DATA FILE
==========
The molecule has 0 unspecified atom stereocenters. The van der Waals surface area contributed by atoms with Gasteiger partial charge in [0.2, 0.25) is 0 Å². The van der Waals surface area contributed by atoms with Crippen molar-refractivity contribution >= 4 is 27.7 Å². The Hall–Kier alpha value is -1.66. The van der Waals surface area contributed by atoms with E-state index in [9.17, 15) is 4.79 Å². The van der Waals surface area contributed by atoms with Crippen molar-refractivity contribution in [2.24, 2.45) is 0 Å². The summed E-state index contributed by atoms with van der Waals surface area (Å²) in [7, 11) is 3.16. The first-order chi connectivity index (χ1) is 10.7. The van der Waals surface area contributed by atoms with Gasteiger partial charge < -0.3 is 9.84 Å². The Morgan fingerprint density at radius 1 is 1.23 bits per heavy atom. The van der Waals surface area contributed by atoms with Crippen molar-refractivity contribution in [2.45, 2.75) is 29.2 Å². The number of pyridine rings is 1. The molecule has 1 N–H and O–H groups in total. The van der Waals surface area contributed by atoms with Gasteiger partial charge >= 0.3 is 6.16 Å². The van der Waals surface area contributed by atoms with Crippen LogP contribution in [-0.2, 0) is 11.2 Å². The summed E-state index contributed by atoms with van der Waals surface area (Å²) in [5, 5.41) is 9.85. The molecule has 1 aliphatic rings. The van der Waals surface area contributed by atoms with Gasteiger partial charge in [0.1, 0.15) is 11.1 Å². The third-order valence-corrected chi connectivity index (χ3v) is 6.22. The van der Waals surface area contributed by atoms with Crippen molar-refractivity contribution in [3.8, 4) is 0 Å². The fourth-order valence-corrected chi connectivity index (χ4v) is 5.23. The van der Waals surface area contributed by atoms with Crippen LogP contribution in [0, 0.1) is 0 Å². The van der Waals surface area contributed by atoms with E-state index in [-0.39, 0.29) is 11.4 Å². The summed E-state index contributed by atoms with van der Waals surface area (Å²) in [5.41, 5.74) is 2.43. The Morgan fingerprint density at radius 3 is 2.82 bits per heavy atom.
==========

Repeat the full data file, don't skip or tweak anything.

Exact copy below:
The molecule has 0 unspecified atom stereocenters. The van der Waals surface area contributed by atoms with Gasteiger partial charge in [0.2, 0.25) is 0 Å². The van der Waals surface area contributed by atoms with Crippen molar-refractivity contribution >= 4 is 27.7 Å². The Hall–Kier alpha value is -1.66. The van der Waals surface area contributed by atoms with E-state index in [9.17, 15) is 4.79 Å². The van der Waals surface area contributed by atoms with Crippen molar-refractivity contribution in [2.24, 2.45) is 0 Å². The summed E-state index contributed by atoms with van der Waals surface area (Å²) in [7, 11) is 3.16. The first-order chi connectivity index (χ1) is 10.7. The van der Waals surface area contributed by atoms with Gasteiger partial charge < -0.3 is 9.84 Å². The Morgan fingerprint density at radius 1 is 1.23 bits per heavy atom. The van der Waals surface area contributed by atoms with Crippen molar-refractivity contribution in [2.45, 2.75) is 29.2 Å². The number of pyridine rings is 1. The molecule has 1 N–H and O–H groups in total. The van der Waals surface area contributed by atoms with Gasteiger partial charge >= 0.3 is 6.16 Å². The van der Waals surface area contributed by atoms with Crippen LogP contribution in [-0.2, 0) is 11.2 Å². The summed E-state index contributed by atoms with van der Waals surface area (Å²) in [5, 5.41) is 9.85. The molecule has 1 aliphatic rings. The van der Waals surface area contributed by atoms with Gasteiger partial charge in [0.1, 0.15) is 11.1 Å². The third-order valence-corrected chi connectivity index (χ3v) is 6.22. The van der Waals surface area contributed by atoms with Crippen molar-refractivity contribution in [3.8, 4) is 0 Å². The fourth-order valence-corrected chi connectivity index (χ4v) is 5.23. The van der Waals surface area contributed by atoms with Crippen LogP contribution in [0, 0.1) is 0 Å². The van der Waals surface area contributed by atoms with E-state index in [-0.39, 0.29) is 11.4 Å². The summed E-state index contributed by atoms with van der Waals surface area (Å²) in [5.41, 5.74) is 2.43. The Morgan fingerprint density at radius 3 is 2.82 bits per heavy atom.